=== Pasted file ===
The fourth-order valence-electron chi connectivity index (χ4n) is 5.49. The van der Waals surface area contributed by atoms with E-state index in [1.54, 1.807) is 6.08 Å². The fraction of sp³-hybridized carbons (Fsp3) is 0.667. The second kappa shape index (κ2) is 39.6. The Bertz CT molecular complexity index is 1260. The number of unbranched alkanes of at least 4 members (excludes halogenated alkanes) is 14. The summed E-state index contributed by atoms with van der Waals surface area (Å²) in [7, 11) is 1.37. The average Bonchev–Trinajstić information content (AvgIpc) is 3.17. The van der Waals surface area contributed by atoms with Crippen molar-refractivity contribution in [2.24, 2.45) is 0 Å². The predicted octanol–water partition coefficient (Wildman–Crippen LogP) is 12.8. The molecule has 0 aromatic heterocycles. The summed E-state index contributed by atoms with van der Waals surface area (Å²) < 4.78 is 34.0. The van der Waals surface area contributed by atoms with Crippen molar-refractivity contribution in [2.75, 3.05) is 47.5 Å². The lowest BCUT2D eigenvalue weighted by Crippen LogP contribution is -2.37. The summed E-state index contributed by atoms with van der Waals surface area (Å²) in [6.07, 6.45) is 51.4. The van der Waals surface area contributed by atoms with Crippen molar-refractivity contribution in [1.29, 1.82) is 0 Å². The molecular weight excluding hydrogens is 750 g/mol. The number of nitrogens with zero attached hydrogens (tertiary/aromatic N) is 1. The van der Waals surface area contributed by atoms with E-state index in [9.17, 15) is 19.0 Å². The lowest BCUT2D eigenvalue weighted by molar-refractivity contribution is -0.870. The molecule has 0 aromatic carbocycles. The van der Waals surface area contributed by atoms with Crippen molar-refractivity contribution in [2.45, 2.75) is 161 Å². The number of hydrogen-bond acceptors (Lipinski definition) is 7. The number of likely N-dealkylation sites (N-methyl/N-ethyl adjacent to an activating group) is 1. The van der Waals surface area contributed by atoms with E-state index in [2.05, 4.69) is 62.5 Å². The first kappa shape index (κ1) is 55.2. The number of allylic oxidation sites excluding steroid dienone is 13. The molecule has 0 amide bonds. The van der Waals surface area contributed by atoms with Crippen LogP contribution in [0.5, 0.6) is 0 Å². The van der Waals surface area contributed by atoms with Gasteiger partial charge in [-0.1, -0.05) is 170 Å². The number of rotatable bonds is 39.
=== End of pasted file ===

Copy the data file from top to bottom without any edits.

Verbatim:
The fourth-order valence-electron chi connectivity index (χ4n) is 5.49. The van der Waals surface area contributed by atoms with E-state index in [1.54, 1.807) is 6.08 Å². The fraction of sp³-hybridized carbons (Fsp3) is 0.667. The second kappa shape index (κ2) is 39.6. The Bertz CT molecular complexity index is 1260. The number of unbranched alkanes of at least 4 members (excludes halogenated alkanes) is 14. The summed E-state index contributed by atoms with van der Waals surface area (Å²) in [7, 11) is 1.37. The average Bonchev–Trinajstić information content (AvgIpc) is 3.17. The van der Waals surface area contributed by atoms with Crippen molar-refractivity contribution in [2.24, 2.45) is 0 Å². The predicted octanol–water partition coefficient (Wildman–Crippen LogP) is 12.8. The molecule has 0 aromatic heterocycles. The summed E-state index contributed by atoms with van der Waals surface area (Å²) < 4.78 is 34.0. The van der Waals surface area contributed by atoms with Crippen molar-refractivity contribution in [2.75, 3.05) is 47.5 Å². The lowest BCUT2D eigenvalue weighted by Crippen LogP contribution is -2.37. The summed E-state index contributed by atoms with van der Waals surface area (Å²) in [6.07, 6.45) is 51.4. The van der Waals surface area contributed by atoms with Crippen molar-refractivity contribution in [1.29, 1.82) is 0 Å². The molecular weight excluding hydrogens is 750 g/mol. The number of nitrogens with zero attached hydrogens (tertiary/aromatic N) is 1. The van der Waals surface area contributed by atoms with E-state index in [9.17, 15) is 19.0 Å². The lowest BCUT2D eigenvalue weighted by molar-refractivity contribution is -0.870. The molecule has 0 aromatic carbocycles. The van der Waals surface area contributed by atoms with Crippen molar-refractivity contribution in [2.45, 2.75) is 161 Å². The number of hydrogen-bond acceptors (Lipinski definition) is 7. The number of likely N-dealkylation sites (N-methyl/N-ethyl adjacent to an activating group) is 1. The van der Waals surface area contributed by atoms with E-state index in [2.05, 4.69) is 62.5 Å². The first kappa shape index (κ1) is 55.2. The number of allylic oxidation sites excluding steroid dienone is 13. The molecule has 0 amide bonds. The van der Waals surface area contributed by atoms with Crippen LogP contribution in [0.5, 0.6) is 0 Å². The van der Waals surface area contributed by atoms with Gasteiger partial charge in [-0.1, -0.05) is 170 Å². The number of rotatable bonds is 39.